Surfacing, Kathleen Jamie; This Tilting World, Colette Fellous

A poignant series of essays by a much-loved writer reflect the times we live in, says Dani Garavelli

The prospect of a new collection of essays by Kathleen Jamie is enough to throw those who look to her as a literary polestar into a state of euphoria.

Her previous books, Findings and Sightlines, are things of shimmering wonder. Jamie casts her curious eye on everything from corncrakes to cancer cells, transforming them from the quotidian to the extraordinary with language so thrilling it makes all other writing feel insipid for a while. 

As befits our times, Surfacing turns out to be tonally different to its predecessors. Our world is beset on all sides: by Trump, by Brexit, by climate change. Jamie’s life too is in a state of flux: her parents dead, her children leaving home and her future uncharted territory. Gone is the exuberant “Ho” of salmon in the River Braan and, in its place, a sense of dislocation. 

Surfacing by Kathleen Jamie
Surfacing by Kathleen Jamie

Jamie’s powers of observation have not flagged. She continues to conjure up heartstopping images – “a ghostly tanker sailing over the pine trees” or an archaeological site with a “raw, slightly wounded look, like skin after you peel off a sticking plaster”. But the passing years have rendered her less zestful, more subdued. In ‘The Eagle’, she tries to keep track of a pair of birds, but she becomes distracted and loses sight of them. The birds “treat the air: as a resource, a birthright, theirs in never-ending abundance”. She, however, seems less assured of her place in the universe, and of the direction she should take.

Structurally, too, Surfacing represents a departure. Around two thirds of the book is made up of two long essays, ‘In Quinhagak’ and ‘Links of Noltland I’.  Both see her join excavations, the first in Alaska, the other in Orkney. Here, she is literally digging up fragments of the long-dead and piecing them together to understand a way of life.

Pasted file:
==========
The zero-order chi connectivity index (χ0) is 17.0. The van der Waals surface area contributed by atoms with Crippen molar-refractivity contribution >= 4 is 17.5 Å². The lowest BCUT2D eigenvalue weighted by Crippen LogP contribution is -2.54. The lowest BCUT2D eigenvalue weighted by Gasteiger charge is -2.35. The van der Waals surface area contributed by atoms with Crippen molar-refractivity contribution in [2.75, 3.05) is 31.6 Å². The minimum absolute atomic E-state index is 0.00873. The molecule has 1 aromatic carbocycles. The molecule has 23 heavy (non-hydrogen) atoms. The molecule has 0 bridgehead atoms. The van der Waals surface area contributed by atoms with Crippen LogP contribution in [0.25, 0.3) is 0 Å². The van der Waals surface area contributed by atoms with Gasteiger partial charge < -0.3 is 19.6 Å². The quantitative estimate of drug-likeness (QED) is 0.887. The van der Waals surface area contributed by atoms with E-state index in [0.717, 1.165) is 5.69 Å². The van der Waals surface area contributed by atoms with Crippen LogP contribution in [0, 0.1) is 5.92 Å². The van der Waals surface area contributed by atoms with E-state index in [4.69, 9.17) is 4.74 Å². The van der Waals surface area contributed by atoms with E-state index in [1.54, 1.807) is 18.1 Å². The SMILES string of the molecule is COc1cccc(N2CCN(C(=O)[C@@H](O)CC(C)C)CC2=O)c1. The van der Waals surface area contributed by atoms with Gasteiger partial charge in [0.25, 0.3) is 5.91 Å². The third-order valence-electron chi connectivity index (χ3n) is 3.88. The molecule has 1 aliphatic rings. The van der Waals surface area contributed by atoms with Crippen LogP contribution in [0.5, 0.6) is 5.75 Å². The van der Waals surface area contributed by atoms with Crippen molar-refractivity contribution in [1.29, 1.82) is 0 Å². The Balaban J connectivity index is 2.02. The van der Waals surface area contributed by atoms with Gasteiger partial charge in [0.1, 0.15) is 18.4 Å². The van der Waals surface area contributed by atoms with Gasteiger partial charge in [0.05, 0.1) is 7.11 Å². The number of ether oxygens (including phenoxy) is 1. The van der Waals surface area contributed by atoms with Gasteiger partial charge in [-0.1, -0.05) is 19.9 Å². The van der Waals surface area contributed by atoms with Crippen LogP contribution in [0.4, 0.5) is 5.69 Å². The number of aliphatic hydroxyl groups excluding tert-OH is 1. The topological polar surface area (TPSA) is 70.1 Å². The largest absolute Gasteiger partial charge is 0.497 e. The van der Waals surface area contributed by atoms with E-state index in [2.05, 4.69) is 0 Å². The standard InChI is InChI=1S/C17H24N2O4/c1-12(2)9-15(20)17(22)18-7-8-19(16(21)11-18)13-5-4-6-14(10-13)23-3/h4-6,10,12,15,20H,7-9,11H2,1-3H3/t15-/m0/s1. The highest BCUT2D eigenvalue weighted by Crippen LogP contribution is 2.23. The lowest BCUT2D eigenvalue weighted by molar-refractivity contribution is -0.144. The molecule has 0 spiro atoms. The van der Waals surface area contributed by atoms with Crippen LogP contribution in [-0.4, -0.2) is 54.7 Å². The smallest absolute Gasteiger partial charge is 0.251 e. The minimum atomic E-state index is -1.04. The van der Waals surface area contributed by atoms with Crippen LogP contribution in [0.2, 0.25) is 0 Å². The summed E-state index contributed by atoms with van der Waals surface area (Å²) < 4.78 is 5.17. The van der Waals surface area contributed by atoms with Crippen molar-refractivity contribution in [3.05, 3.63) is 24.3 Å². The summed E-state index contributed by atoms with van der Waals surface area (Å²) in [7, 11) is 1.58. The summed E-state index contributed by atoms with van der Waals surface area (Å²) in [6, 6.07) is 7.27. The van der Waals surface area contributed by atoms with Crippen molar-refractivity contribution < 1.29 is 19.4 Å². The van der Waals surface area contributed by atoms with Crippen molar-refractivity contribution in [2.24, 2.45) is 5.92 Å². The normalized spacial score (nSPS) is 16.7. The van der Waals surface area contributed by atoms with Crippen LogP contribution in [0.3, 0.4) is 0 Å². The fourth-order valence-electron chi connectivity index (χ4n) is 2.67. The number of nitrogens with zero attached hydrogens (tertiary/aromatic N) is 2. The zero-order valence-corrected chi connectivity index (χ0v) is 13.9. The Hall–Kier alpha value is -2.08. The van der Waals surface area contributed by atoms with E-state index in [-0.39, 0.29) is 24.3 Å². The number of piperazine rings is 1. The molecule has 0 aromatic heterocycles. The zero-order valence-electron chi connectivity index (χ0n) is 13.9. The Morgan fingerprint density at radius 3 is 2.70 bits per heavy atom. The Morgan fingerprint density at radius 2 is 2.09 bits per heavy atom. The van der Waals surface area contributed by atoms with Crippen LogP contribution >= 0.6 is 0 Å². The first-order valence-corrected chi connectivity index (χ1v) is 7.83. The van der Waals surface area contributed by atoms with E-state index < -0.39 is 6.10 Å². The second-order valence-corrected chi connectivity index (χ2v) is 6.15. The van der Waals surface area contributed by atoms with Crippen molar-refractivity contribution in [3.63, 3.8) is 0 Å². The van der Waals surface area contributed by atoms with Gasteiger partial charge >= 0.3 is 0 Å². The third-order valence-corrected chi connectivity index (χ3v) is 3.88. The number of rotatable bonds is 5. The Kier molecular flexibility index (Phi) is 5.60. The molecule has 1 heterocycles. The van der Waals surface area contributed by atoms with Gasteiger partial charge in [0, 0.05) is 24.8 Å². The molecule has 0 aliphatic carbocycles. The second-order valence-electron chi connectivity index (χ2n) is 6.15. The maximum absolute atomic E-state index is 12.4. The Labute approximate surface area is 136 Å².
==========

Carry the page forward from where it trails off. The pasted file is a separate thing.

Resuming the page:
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In other, shorter essays, the excavations are metaphorical. Untethered from care obligations, Jamie has time to reflect on past adventures, such as the months she spent in Tibet in 1991, and on the losses of middle age. 

In  ‘Elders’ she tells of her father’s passing; in ‘From the Window’ she gazes out at a bone-white sky on the day her daughter leaves home. It is the little details Jamie picks up on that makes these essays so touching. The dram at her father’s elbow, the cool, calm pendant round her daughter’s neck are flecks of gold, more vivid and valued for being sparingly employed.

The narrator of Colette Fellous’  This Tilting World has been similarly battered by time and tide; her friend Alain has died at sea, and tourists have been murdered in the terrorist attack on the beach near Sousse in Tunisia, her homeland.

The dual shocks send her off on a Proustian journey. Preparing to leave, she drifts along on a current of memories from childhood in Tunisia and then France. The sharp nostalgia invoked by sounds and smells mingles lyrically with memories of her parents’ loveless marriage and with stories of dramatic lives. 

The book’s fragmentary nature has echoes of Roland Barthes, whose genius she invokes. Beautifully translated by Sophie Lewis, This Tilting World is a fluid, satisfying portrait of a complex country and an exploration of the experience of the Jewish community within its borders.

Surfacing by Kathleen Jamie (Sort of Books, £12.99)

This Tilting World by Colette Fellous, translated by Sophie Lewis (LesFugitives, £13)

Illustration: Emanuel Santos